I have been predicting Roma Oscar victories for director, cinematography, and Foreign Film, but not necessarily for Picture since the Academy, like the Producers Guild , employs a different method with a preferential ballot only in Best Picture, where voters must rank their favorites starting with No. 1 through No. 5 (there are eight nominees this year, but voters only rank their top five). Green Book won at PGA under this method, and in a search for a consensus choice it could be anybody’s ballgame, unlike BAFTA, which has an entirely different system. At the Oscars, where everyone votes in every category for the finals, a voter might think a foreign-language win for Roma would be akin to a Best Picture win, unlike BAFTA where a small committee chooses the foreign winner, thus Roma won both. No foreign language film has ever won the Best Picture Oscar after also winning Best Foreign Language Film, yet in BAFTA’s existence since 1948 there have been several foreign language winners for Best Film, mostly in the early years.
Roma’s competition might also take comfort in the fact that comparisons between Oscar’s Best Picture choices and those of BAFTA are spotty. The two haven’t agreed on the top prize since 12 Years a Slave won both in 2013. Between 2008-2013 the two groups were in lockstep, agreeing six years in a row, but disagreeing the four years previous from 2004-2007 — that’s why I call it spotty. Overall they have matched 28 times and differed 44 times, but because the dates didn’t always mesh it is a hard comparison to make. Will Roma be able to ride this momentum to break BAFTA’s recent losing streak (Three Billboards, La La Land, The Revenant, Boyhood were the last four BAFTA winners)? We don’t have to wait long to find out.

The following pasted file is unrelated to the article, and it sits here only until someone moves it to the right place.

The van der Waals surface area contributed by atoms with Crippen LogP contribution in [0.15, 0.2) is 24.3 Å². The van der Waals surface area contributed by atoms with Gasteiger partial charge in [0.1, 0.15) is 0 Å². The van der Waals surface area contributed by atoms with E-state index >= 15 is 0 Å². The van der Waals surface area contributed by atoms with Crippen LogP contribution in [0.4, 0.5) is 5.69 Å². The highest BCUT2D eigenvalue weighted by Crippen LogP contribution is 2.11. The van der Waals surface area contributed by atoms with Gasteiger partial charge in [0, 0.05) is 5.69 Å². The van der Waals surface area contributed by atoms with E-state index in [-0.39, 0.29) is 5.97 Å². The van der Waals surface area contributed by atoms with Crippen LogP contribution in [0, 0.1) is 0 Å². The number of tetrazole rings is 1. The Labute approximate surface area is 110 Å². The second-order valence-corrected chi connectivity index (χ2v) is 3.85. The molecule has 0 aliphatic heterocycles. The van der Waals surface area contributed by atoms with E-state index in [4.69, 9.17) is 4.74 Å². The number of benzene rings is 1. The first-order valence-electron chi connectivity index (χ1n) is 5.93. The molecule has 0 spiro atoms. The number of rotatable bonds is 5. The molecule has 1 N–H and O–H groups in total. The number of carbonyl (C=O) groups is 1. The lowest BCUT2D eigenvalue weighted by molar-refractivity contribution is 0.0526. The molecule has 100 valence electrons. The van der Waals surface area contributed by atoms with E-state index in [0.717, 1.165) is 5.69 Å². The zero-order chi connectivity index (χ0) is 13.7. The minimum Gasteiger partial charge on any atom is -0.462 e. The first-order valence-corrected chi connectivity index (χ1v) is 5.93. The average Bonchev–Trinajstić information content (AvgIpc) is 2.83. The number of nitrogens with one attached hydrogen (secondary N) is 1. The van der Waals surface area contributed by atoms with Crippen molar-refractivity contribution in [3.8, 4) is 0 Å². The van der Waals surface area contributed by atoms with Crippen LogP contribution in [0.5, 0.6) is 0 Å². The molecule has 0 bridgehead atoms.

Even though it took an impressive seven wins, Fox Searchlight came into England to turn the tide for The Favourite and get a dominant win after a couple of recent guild victories for editing and art direction. They wanted Best Film on Sunday in order to get the big ‘Mo, but it wasn’t to be, a bittersweet result but not a knockout by any means. It leads Oscar nominations with Roma, each getting 10, and it is the only film nominated in every key category that usually presages a Best Picture win, at least on paper. Perhaps the early BAFTA win for Outstanding British Film enabled the voters psychologically to split the difference, a choice as mentioned above that will be available to Oscar voters in choosing Roma for Foreign Language Film and something else for Best Picture. Or not.